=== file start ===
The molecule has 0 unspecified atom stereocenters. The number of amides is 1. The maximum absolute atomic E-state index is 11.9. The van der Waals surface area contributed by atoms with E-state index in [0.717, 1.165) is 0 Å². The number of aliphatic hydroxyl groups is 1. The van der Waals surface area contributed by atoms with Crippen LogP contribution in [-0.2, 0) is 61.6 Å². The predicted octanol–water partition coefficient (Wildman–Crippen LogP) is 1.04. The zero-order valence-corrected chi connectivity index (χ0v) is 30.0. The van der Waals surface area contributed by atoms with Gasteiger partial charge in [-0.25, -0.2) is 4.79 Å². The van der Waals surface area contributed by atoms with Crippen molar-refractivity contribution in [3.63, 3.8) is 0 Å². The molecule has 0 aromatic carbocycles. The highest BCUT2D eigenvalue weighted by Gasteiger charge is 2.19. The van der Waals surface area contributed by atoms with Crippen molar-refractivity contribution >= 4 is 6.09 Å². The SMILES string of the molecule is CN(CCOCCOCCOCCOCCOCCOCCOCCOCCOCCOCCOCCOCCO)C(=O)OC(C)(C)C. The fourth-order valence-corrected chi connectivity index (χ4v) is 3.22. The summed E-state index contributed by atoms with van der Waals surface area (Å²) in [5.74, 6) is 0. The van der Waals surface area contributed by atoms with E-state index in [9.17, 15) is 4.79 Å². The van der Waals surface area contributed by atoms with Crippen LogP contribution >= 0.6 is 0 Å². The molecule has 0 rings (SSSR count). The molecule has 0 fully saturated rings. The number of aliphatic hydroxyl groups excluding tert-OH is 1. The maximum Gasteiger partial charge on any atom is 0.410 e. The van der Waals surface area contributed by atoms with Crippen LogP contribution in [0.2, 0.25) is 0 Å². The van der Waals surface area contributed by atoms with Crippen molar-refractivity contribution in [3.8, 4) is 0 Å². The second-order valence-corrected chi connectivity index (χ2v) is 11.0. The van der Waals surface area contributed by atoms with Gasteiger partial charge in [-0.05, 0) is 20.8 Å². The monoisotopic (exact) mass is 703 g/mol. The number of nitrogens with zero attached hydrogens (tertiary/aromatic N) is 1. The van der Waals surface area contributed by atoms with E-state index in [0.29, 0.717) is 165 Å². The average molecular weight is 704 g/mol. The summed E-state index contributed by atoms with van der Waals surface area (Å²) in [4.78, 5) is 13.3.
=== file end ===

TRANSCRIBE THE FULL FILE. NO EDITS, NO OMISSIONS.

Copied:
The molecule has 0 unspecified atom stereocenters. The number of amides is 1. The maximum absolute atomic E-state index is 11.9. The van der Waals surface area contributed by atoms with E-state index in [0.717, 1.165) is 0 Å². The number of aliphatic hydroxyl groups is 1. The van der Waals surface area contributed by atoms with Crippen LogP contribution in [-0.2, 0) is 61.6 Å². The predicted octanol–water partition coefficient (Wildman–Crippen LogP) is 1.04. The zero-order valence-corrected chi connectivity index (χ0v) is 30.0. The van der Waals surface area contributed by atoms with Gasteiger partial charge in [-0.25, -0.2) is 4.79 Å². The van der Waals surface area contributed by atoms with Crippen molar-refractivity contribution in [3.63, 3.8) is 0 Å². The molecule has 0 aromatic carbocycles. The highest BCUT2D eigenvalue weighted by Gasteiger charge is 2.19. The van der Waals surface area contributed by atoms with Crippen molar-refractivity contribution >= 4 is 6.09 Å². The SMILES string of the molecule is CN(CCOCCOCCOCCOCCOCCOCCOCCOCCOCCOCCOCCOCCO)C(=O)OC(C)(C)C. The fourth-order valence-corrected chi connectivity index (χ4v) is 3.22. The summed E-state index contributed by atoms with van der Waals surface area (Å²) in [5.74, 6) is 0. The van der Waals surface area contributed by atoms with E-state index in [9.17, 15) is 4.79 Å². The van der Waals surface area contributed by atoms with Crippen LogP contribution >= 0.6 is 0 Å². The molecule has 0 rings (SSSR count). The molecule has 0 fully saturated rings. The number of aliphatic hydroxyl groups excluding tert-OH is 1. The maximum Gasteiger partial charge on any atom is 0.410 e. The van der Waals surface area contributed by atoms with Crippen LogP contribution in [0.2, 0.25) is 0 Å². The van der Waals surface area contributed by atoms with Crippen molar-refractivity contribution in [3.8, 4) is 0 Å². The second-order valence-corrected chi connectivity index (χ2v) is 11.0. The van der Waals surface area contributed by atoms with Gasteiger partial charge in [-0.05, 0) is 20.8 Å². The monoisotopic (exact) mass is 703 g/mol. The number of nitrogens with zero attached hydrogens (tertiary/aromatic N) is 1. The van der Waals surface area contributed by atoms with E-state index in [0.29, 0.717) is 165 Å². The average molecular weight is 704 g/mol. The summed E-state index contributed by atoms with van der Waals surface area (Å²) in [4.78, 5) is 13.3.